A 2012 Xeric Award winning comic by Laurianne Uy and Nathan Go. It’s an urban fantasy about a college girl who moves into a house haunted by five guys who she has to help resolve their unfinished business. The Kickstart is to cover print costs for the completed and laid out volume one (in a planned series of six.) You can read Polterguys on Comic Rocket.
Ends: July 11th
Kickstart: The Dylan Meconis Library 2012
This is a three book set that includes an Anniversary edition of her first graphic novel Bite Me, a first time print edition of her graphic novella Outfoxed and Danse Macbre 2.0 a collection of updated memento mori. You can read Outfoxed on Comic Rocket.
Ends: July 17th
Kickstart: Trial of the Clone: A Choosable Path Gamebook
This is a cool project by Zach Weiner of Saturday Morning Breakfast Cereal fame (which of course you can read on Comic Rocket.) It’s a ‘Choose Your Own Adventure’ style project with over 500 scenes. The best part is the proceeds go to two different good causes. Watch their video and see.
Ends: July 25th.
Kickstart: Walking on Broken Glass Issue 4 Print Run
Described as a supernatural office dramedy romance about murder, this comic deals with magic, witches, werewolves and more. This kickstarter is so that Artist Caytlin Vilbrandt and Writer Samantha Mathis can print the fourth issue of this series. You can read Walking on Broken Glass on Comic Rocket.
Ends: Aug 1st.
Kickstart: Nothing is Forgotten
Ryan Andrews wants to publish a print version of three of his interesting webcomic stories in a single volume. It will also include a two page short based on a Japanese song. You can read one of the stories, Sarah and the Seed, on Comic Rocket.
Ends: August 1st.
The Pratt’s have created a steampunk webcomic and want to print the first six chapters of their online serial along with bonus material. Pledges will be used to pay for printing and order fullfillment. You can read Shadowbinders on Comic Rocket.
Ends: August 10th
Kickstart: Penny Arcade Sells Out
Here’s one that’s sure to burst a few blood vessels for a dozen reasons. Penny Arcade wants to go ad-free for a year and they want their fans to pay for it. An interesting choice of how and where to seek funding but these guys are always at the center of fun times on the Internet. You can read Penny Arcade on Comic Rocket.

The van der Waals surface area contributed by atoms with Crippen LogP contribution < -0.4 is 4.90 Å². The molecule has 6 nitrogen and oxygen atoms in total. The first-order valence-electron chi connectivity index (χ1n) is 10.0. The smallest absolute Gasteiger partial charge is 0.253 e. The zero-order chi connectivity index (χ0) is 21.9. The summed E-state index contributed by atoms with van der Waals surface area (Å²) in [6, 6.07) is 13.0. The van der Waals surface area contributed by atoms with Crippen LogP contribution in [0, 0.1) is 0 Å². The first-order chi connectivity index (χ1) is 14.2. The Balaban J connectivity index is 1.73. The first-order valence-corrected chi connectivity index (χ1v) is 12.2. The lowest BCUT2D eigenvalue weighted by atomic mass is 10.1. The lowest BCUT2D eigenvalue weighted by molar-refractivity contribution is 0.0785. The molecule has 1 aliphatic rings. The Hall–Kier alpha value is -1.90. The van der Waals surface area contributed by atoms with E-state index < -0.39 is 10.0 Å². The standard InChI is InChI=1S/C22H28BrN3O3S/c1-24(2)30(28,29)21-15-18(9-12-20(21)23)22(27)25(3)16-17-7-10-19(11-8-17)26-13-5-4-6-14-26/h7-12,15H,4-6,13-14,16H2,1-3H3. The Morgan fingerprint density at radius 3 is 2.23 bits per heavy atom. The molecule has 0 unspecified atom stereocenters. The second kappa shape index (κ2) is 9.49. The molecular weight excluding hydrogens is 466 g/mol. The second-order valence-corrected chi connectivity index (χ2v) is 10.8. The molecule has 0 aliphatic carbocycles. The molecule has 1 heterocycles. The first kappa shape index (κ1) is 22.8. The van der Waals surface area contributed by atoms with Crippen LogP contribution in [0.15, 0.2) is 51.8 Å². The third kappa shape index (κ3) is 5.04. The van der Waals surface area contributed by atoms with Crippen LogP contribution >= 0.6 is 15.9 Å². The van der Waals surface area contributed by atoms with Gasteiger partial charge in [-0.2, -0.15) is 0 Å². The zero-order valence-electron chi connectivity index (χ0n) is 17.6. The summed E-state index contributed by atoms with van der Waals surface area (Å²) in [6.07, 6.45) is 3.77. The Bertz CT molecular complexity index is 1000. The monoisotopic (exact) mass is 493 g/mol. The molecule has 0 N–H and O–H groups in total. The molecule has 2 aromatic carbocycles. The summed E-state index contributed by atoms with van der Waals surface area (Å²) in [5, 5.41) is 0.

Ends: August 15th
Kickstart: Fame and Misfortune
A black and white sci-fi comic with a female lead by Kel McDonald. It will come out in both print and on the web at the same time. She’s been doing Sorcery 101 for seven years so you can pretty much bet she’s going to hit her milestones. Read Kel McDonald’s Sorcery 101 on Comic Rocket.
Ends: August 20th
Kickstart: The Bean vol 3: Broken Souls
The third print volume of the webcomic series by name, The Bean is the continuing adventure of a young dishwasher who must find out how to heal the broken sword of Ganadon. You can read The Bean on Comic Rocket.
Ends August 31st
One more thing: There is also a site called IndieGoGo that does the same sort of thing as Kickstarter. The chief difference is a project creator can choose to have donors pay anyway whereas with Kickstarter it only funds if a project reaches its goal. There are many webcomics projects using IndieGoGo and we’ll list those too as time goes on.
Absolutely True Tales of Lesbian Drama
Astrid Lydia Johannsen’s quirky webcomic about magic and multi-world relationships is an urban fantasy with an interesting alternate history. She’s trying to get the printed volume ready in time for APE 2012. The paperback volume will include 91 comics, commentary, art, sketches and more. You can read Absolutely True Tales of Lesbian Drama on Comic Rocket
Ends: August 1st.
NOTE TO CREATORS: If you have a Kickstarter to share and you have a comic on Comic Rocket please email me at email@example.com with the subject “Kickstarter List” and I’ll include it!
Andy Grossberg is co-founder and Chief Creative Officer of Comic Rocket. Previous to helping start the business he was a comics journalist, writer, letterer and sometime editor. He has been working in and around comics for over 18 years in one capacity or another.